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Frequently Asked Questions

Agility and Sports such as Rally, Obedience, Scent work etc. are great for dogs and handlers. It is a wonderful way to work as a team with your dog, provide them physical and mental outlets, and make many life-long connections. Although some breeds are more common in sports, it is open to all breeds and types. There are some considerations to make before enrolling your dog in sports-based classes.

  • 1) How fit does my dog have to be? How fit do I have to be?
    To participate in dog sports, dogs must be physically sound (for example, have good vision, no injuries, is not overweight). Some disabilities can be accommodated in some sports (e.g., tripod, deafness, disc disease), and sometimes the dog's disability cannot be accommodated in that particular sport. If a dog is overweight, for example, this can significantly impact their ability, joy and significantly increase their risk of injury in some dog sports. While sports accommodate different sizes of dogs, giant breeds may not be the best fit for agility as it can be physically uncomfortable for them to complete some of the equipment such as tunnels (which are 24" in diameter and up to 20' long). This does not mean you should not try dog sports with your giant breed or a physically limited dog, but rather look for signs of discomfort or reluctance as a sign that it may not be enjoyable for your dog to perform. We encourage you to take our Foundations course and explore sports with your dog regardless of their breed, or physical limitations, but be mindful of their physical comfort. It is also a good idea to get a basic vet check before taking part in physically demanding training to ensure your dog is in good health and comfort. Handler fitness is not a requirement for dog sports, although dog sports do promote handler fitness. Accommodations can be made for handler disability or lack of mobility through slightly different dog training standards. Dog sports, without accommodations or different training techniques, can put physical demands on the handler (e.g., running or moving quickly, bending, playing with the dog). For example, in agility many competitions provide a senior or disability accommodation in the runs to provide more time to complete the course. There are many individuals around the world who compete at very young and very old ages, of different weights and sizes, mobility and fitness levels. The key point is it is a team sport and if the dog is trained to work more independently, the human does not have to keep pace with the dog.
  • 2) How old does my dog have to be to participate in dog sports?
    Different breeds mature at different rates both mentally and physically. It is of utmost importance to ensure the dog's growth plates are closed and the dog is fully developed physically before training the dog over full height jumps, weaves and other physically demanding obstacles. You can find more information pertaining to breed specific growth plates here: It is also important to consider the dog's emotional maturity when joining sports. Dogs, like humans, have developmentally appropriate skills when it comes to emotional regulation. Dog sports require our dogs to be emotionally mature in many ways as we ask them to work off leash around many distractions, wait their turn, watch and hear other dogs’ work in a state of high-arousal. All of this requires the dog to be of an age where they are able to learn how to self-regulate. Much like we can’t expect young children to problem solve like adults, we can’t expect young dogs to cope under stress without emotional maturity and training. You can find more information here: Physical and mental maturity are both considerations to make before registering your dog for a Sports class. This is why we do not allow dogs under the age of 6 months to take part in our classes. We would highly encourage you to find basic puppy classes that utilize positive reinforcement training methods for puppies under 6 months old.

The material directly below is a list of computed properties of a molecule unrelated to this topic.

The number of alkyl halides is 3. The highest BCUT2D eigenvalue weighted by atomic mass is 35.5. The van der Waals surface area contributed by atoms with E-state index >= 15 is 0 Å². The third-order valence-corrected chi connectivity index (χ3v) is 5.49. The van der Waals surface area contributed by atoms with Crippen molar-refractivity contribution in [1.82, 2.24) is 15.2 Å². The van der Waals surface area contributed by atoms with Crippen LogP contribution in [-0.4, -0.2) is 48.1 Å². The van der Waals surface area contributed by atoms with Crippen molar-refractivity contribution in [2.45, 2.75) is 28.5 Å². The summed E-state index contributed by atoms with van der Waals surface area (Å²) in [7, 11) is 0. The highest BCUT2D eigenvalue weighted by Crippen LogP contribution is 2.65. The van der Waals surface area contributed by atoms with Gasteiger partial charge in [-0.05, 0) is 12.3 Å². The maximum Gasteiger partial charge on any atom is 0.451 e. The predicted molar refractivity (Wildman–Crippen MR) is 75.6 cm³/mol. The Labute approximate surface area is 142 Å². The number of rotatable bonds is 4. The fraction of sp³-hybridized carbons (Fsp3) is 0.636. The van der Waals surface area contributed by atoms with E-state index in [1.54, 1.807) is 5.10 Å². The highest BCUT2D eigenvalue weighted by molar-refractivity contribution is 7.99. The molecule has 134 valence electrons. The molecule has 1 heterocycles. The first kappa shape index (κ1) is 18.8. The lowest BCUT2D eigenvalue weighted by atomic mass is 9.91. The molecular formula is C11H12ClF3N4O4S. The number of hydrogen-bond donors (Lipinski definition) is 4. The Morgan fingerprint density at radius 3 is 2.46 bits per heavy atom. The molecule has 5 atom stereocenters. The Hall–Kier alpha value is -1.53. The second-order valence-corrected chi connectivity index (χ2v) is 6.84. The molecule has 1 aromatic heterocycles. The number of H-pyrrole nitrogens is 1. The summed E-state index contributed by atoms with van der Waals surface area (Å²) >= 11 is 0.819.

• 3) What is the ideal weight for my dog to participate in dog sports?
    It is very important that if we are asking our dogs to perform physically demanding things such as run fast, turn with speed, multiple jumps one after the other, slalom through weaves, scale walls, etc., that they are in optimal physical shape. A large portion of pet dogs are overweight. This is typically caused from over feeding and lack of exercise. It is important to make sure your dog is not over weight, and rather lean and fit. We would recommend that you dog have a health check by a veterinary and be cleared to train in sports before enrolling in our upper level classes. If your dog is overweight, they may start to refuse to continue in the sport, and/or they be at a higher risk of significant injury (for example, should injury, ruptured knee, hip injury). You can find more information here:
  • 4) What if my dog is reactive? Has a bite history (dog or human)?
    If your dog's response to certain stimuli in their environment results in observable behaviors such as growling, excessive barking, lunging, cowering, shaking and /or biting then dog sports and classes would not be a safe place emotionally for them or others. Dogs with a known bite history pose a threat to safety in class settings for other teams. At NADA, Inc., dogs with a history of biting others (humans or dogs) are not permitted to attend our classes or events. That said, just because your dog has been reactive does not mean that they cannot be successful in sports after working with a certified positive reinforcement-based trainer. We would highly encourage you to reach out to a certified positive reinforcement-based trainer with a specialty in behaviour, if your dog is suffering from reactivity issues. You can find more information here about living with a reactive dog:
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